Series On Calvinism

An Introduction to Calvinism

by Gene Taylor

Calvinism is basic to nearly all the religious questions that the Christian will answer when talking to those who are in denominations because it permeates almost all denominations. Whenever someone contends that faith is a gift from God; affirms that he has been saved by faith only; embraces false teachings about the direct operation of the Holy Spirit in the conviction and conversion of sinners; or believes it is impossible for a child of God to sin and be eternally lost; he has fallen victim to the Calvinist system of doctrine.

Calvinism is also found in most cults, even those which claim to avoid denominational doctrines. The Jehovah's Witnesses, for example, embrace the doctrine of inherited sin, the foundation doctrine of Calvinism.

Calvinism has also become a danger and threat to the church of the Lord. Decades ago, preachers used to preach upon it frequently but now it is rare to hear an entire sermon on it. Many members of the church think it is wrong because it "sounds" wrong or because Mom, Dad or the preacher said it was wrong. They cannot begin to tell anyone why it is wrong.

In this article, we will develop the historical background of Calvinism and then examine its fundamental tenets by comparing them to the standard of plain, Biblical teaching.

"Pre-Calvin" Calvinism

Many of the fundamental concepts of Calvinism existed before John Calvin. The fundamental tenet of total hereditary depravity was not original to Calvin.

The Roman Catholic philosopher Augustine taught it in the fifth century A.D. The Reformation had already begun and the leading reformers taught doctrines similar to those of Calvin.

Martin Luther, the first great reformer, was born in Eisliben, Germany, in 1483. He entered a monastery at age 22 in the year 1505. Two years later he was ordained a priest. During the winter of 1512-13 he began to see some errors in the Catholic Church. In 1517 he nailed his famous 95 theses to the door of the church building in Wittenburg, Germany, in which he proclaimed the errors of the Catholic Church.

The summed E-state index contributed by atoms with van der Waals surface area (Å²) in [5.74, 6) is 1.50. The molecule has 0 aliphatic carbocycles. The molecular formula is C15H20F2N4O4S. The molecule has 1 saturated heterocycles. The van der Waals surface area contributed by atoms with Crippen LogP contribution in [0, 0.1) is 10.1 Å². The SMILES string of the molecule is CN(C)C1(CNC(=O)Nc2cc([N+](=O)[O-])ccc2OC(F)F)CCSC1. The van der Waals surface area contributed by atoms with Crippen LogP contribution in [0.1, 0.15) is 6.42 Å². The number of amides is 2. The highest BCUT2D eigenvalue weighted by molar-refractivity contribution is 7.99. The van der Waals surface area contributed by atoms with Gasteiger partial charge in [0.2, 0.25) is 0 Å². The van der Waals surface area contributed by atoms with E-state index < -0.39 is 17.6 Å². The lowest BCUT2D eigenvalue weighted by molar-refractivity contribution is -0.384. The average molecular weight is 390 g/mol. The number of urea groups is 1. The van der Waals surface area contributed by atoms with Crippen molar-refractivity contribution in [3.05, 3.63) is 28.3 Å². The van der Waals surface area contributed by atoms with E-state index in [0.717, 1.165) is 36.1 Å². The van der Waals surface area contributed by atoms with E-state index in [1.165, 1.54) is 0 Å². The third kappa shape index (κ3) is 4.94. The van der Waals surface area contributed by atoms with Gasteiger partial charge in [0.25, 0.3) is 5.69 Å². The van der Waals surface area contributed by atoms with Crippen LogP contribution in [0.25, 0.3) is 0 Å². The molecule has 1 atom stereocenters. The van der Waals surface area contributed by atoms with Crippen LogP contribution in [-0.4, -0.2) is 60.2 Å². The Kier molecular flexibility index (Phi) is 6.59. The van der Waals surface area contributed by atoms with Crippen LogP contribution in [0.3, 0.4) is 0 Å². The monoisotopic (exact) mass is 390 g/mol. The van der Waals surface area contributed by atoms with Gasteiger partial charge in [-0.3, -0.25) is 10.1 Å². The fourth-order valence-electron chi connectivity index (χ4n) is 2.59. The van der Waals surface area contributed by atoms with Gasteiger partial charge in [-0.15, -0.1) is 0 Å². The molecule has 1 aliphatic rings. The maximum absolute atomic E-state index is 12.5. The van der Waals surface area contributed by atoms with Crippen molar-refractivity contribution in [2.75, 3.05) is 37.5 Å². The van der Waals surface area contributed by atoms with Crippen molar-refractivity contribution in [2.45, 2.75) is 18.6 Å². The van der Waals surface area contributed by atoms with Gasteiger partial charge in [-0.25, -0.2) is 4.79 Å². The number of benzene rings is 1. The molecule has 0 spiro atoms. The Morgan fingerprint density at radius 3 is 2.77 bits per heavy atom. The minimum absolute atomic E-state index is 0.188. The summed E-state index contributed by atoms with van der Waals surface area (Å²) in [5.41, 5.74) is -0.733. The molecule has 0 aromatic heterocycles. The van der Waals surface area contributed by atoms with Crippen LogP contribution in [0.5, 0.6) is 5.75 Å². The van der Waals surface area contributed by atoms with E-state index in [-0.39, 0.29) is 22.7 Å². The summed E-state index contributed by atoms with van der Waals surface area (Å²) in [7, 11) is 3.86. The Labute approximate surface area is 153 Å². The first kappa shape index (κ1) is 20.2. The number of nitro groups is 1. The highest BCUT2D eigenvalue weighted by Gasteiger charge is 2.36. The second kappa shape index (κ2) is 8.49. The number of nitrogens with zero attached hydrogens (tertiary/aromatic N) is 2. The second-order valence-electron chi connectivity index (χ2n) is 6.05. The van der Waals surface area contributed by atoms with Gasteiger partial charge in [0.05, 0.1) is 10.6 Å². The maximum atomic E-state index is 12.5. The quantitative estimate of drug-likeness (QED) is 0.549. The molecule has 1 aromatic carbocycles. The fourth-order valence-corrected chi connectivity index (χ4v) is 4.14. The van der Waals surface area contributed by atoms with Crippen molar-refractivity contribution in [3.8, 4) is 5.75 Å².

Luther's three greatest objections to Catholicism were the selling of indulgences, the authority of the Pope and the doctrine of transubstantiation. After much criticism and church trials, he was excommunicated from the church but he continued to preach against the errors which he had found.

The greatest error in his teachings was justification by "faith only." This doctrine teaches that men are saved at the point of faith in Christ without further acts of obedience. This doctrine stands as one of the basic tenets of Calvinism.

John Calvin

John Calvin was born in Noyon, France, July 10, 1509. He began the study of the classics in Paris in 1523 at the age of fourteen. Because of his skill at disputation, his father sent him to study law at the University of Orleans in 1528 and later in Bourges. After his father's death in 1531, he returned to Paris to study the classics and Hebrew. It was at that time he became interested in the principles of the Reformation.

After experiencing what he later termed a "sudden conversion," variously dated from 1529 to 1534, he began preaching Reformation doctrines in Paris. To avoid government persecution, he traveled from place to place. In 1536 he settled in Switzerland.

In Basel, Switzerland in 1536 he completed the first version of his Institutes of the Christian Religion. He intended it to be only a brief manual stating the doctrines of the Protestants. In reality it contained a complete outline of his system of theology. This work was based on the principle that the Scriptures are the sole source of truth in religion. It was later revised and enlarged.